|      |     | Have  |      |
      |      |     | Yes   | No   |
      | Want | No  | ?     | X    |
      |      | Yes | check | ->   |

      I went with (2), but on further reflection, (1) would’ve been even better, and it would follow normal reading order, too. It would contrast the frowny with the smiley, and the axes wouldn’t be inverted. =) Next time! Kaizen – relentless improvement. Thanks for the prompt!

      Also, regarding graphical style: I don’t think it’ll get much more polished than this, unless I actually manage to figure out how to draw anything aside from stick figures… =)

      • Paul Bernard

        (1) would’ve been even better, and it would follow normal reading order, too.

        You have it absolutely correct and I learn something else yet again. Changing the axis label ordering was what was confusing me so much.

  • Allen

    Instead of saying “new generation”, you might want to be more inclusive like Worldcom did in their 2000 ad compaign: “Generation D – It’s not an age, it’s an attitude.”

    More here:

    • In general, when I talk about Web 2.0 and things like that, I point out that it isn’t just a Gen Y thing. Heck, my mom has two blogs: one about the business of photography, and the other one about our family stories. =)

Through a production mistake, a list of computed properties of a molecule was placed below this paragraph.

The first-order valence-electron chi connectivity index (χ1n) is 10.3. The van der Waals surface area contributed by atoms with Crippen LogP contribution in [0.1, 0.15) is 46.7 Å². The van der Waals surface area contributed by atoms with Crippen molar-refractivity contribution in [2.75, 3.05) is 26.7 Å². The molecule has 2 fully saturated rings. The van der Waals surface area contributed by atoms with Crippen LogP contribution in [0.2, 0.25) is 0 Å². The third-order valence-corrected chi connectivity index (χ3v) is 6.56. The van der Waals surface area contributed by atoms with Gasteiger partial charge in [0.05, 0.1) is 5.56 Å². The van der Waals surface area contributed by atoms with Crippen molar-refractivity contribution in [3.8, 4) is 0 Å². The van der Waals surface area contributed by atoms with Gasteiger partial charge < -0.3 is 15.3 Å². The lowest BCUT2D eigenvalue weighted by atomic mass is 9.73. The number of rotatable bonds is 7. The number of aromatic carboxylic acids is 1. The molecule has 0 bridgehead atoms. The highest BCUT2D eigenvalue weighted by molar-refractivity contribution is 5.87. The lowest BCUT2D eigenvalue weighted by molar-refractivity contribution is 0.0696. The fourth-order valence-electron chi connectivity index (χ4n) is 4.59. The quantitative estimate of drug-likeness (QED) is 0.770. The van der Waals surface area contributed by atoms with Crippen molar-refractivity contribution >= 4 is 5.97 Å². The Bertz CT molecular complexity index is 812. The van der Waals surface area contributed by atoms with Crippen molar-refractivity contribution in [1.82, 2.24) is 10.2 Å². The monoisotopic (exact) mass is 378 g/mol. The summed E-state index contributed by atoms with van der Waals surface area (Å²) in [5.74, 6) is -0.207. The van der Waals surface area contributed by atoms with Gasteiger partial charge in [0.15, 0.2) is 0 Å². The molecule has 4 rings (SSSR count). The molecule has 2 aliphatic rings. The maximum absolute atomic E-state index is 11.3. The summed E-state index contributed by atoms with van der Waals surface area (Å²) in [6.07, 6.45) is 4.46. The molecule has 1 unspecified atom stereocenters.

I do talk about some Gen Y-specific things, though, and part of it is in response to what people tell me about their perceptions of Gen Y.

      For example, I find it interesting that Gen Y coverage in popular media occasionally includes quotes from older managers complaining about the new generation’s lack of work ethic because they’re not interested in working late nights, weekends, and holidays. Looking at the world through my Gen Y glasses, I’m very firmly in the camp of working sustainably and having a life instead of burning myself out just for work.

      The gap between people who check Facebook during work and people who frown on this “goofing off” also often looks like a generation gap. People who grew up with watercooler conversations might not immediately appreciate that for many people, the watercooler is online.

      Different priorities and needs for privacy seem more like a life stage thing rather than a generational thing. At this point in my life, I get a lot of benefits from risking and sharing more than most people I know do, but I can understand why other people choose otherwise.

      The fact that my generation is still in the process of figuring out a whole lot about work, love, and life is also a generational thing. Most older people have things mostly figured out, or at least at the point where they feel that they know something.

      =) So I’m mostly inclusive, and I know people in various generations who fit the early-adopter profile, but there are also specific things about my cohort that are worth exploring. I don’t think we’re more special than other generations–not in the Millennials-are-going-to-save-us-all kind of thing that pop media sometimes does when they’re not complaining about our work ethic!–but it’s worth thinking about the similarities and the differences, particularly as I’ve got the blinders of assumptions on (but life has always worked this way!).

      There’s probably a post in here somewhere…